I meant to update last Friday when I got home from school but was prevented from doing so by an unexpectedly long and flustered day. Fridays are already my busiest day of this week, and this one was even more so because of an event that could have long-lasting implications for ХАА-н МСУТ: the labor minister came to call.
From what I understand, the situation is as follows: the most recent election brought a different political party to power, and with that came a change in the prominent government positions. The new labor minister is reviewing all the institutions of “higher education,” a term I’m using generously, and a number of directors have been replaced. My director is not a member of the newly-powerful Democratic Party, and as a result, she’ll be particularly subject to scrutiny.
I had a very small part to play in the inspection process: I hung out in the director’s room while we waited for the labor minister so that I could greet him with her when he arrived. As a foreigner, I was definitely a status symbol, and she wanted to make sure he knew I was there. After that, all I had to do was rejoin the other teachers and wait for them to make speeches I couldn’t understand.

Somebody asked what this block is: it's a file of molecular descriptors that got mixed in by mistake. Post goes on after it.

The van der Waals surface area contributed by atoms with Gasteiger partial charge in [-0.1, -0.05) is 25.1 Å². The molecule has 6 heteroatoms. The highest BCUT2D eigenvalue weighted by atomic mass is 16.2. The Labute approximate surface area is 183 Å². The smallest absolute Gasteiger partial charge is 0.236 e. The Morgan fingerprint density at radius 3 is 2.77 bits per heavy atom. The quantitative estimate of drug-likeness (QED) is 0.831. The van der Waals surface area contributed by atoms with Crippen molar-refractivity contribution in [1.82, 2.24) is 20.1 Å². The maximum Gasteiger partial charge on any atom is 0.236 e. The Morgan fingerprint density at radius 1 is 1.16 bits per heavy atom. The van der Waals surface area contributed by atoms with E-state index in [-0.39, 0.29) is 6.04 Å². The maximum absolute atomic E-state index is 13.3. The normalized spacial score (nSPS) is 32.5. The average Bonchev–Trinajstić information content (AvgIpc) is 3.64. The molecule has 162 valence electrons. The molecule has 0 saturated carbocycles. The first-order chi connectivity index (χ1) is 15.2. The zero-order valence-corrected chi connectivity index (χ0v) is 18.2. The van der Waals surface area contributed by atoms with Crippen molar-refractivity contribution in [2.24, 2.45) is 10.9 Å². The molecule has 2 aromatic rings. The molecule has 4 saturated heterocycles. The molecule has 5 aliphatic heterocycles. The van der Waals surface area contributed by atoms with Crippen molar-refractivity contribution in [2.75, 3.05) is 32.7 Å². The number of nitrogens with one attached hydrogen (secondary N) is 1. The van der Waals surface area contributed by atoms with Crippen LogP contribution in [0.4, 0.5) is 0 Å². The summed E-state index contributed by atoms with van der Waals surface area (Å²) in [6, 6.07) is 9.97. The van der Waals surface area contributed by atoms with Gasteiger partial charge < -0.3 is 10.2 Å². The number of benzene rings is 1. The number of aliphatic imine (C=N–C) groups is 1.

I can’t imagine that they would replace Tsooj. She’s the most motivated and enthusiastic Mongolian I’ve ever met, and one of the most Western-thinking as well. When she gets an idea, she follows through with it; when she schedules a meeting, she expects you to show up on time – a truly novel concept in this country, as I’ve discussed previously. Obviously, the fact that she’s acted as my benefactor biases me in her favor, but I don’t just like her for her generosity. She’s caring and conscientious and committed to her job – she’s usually there from 8 or 9 am to 6 pm, and I’ve never seen her wasting time on Facebook and the like.
If the labor minister does choose to replace her, it will make my decisions about next year much easier. While I haven’t discussed it here previously, I’ve been contemplating extending my stay in Mongolia to a second year, and which way I’m leaning changes on a daily basis. But if they replace Tsooj, there’s no question about it: I’m gone. I want no part of an education system that would fire someone so good at her job out of politics, and I wouldn’t want to live in Mongolia without her friendship and support. It’s thanks to her that my apartment has, through the additions of a hot plate, a mattress, a toaster oven, and a vacuum cleaner, become more livable. She’s the one who has taken over my linguistic and cultural education: adopting me for Tsagaan Sar, giving me lessons in Mongolian, teaching me to make buuz, tsuivan, and huushuur, and now arranging music lessons for me. And while she credits me with the remarkable improvement in her English, all I’ve done is give her the motivation to study (and all that required was being here). She’s done all the hard work herself.
So best of luck to you, Tsooj. If they’ve any sense at all, the board will decide in your favor.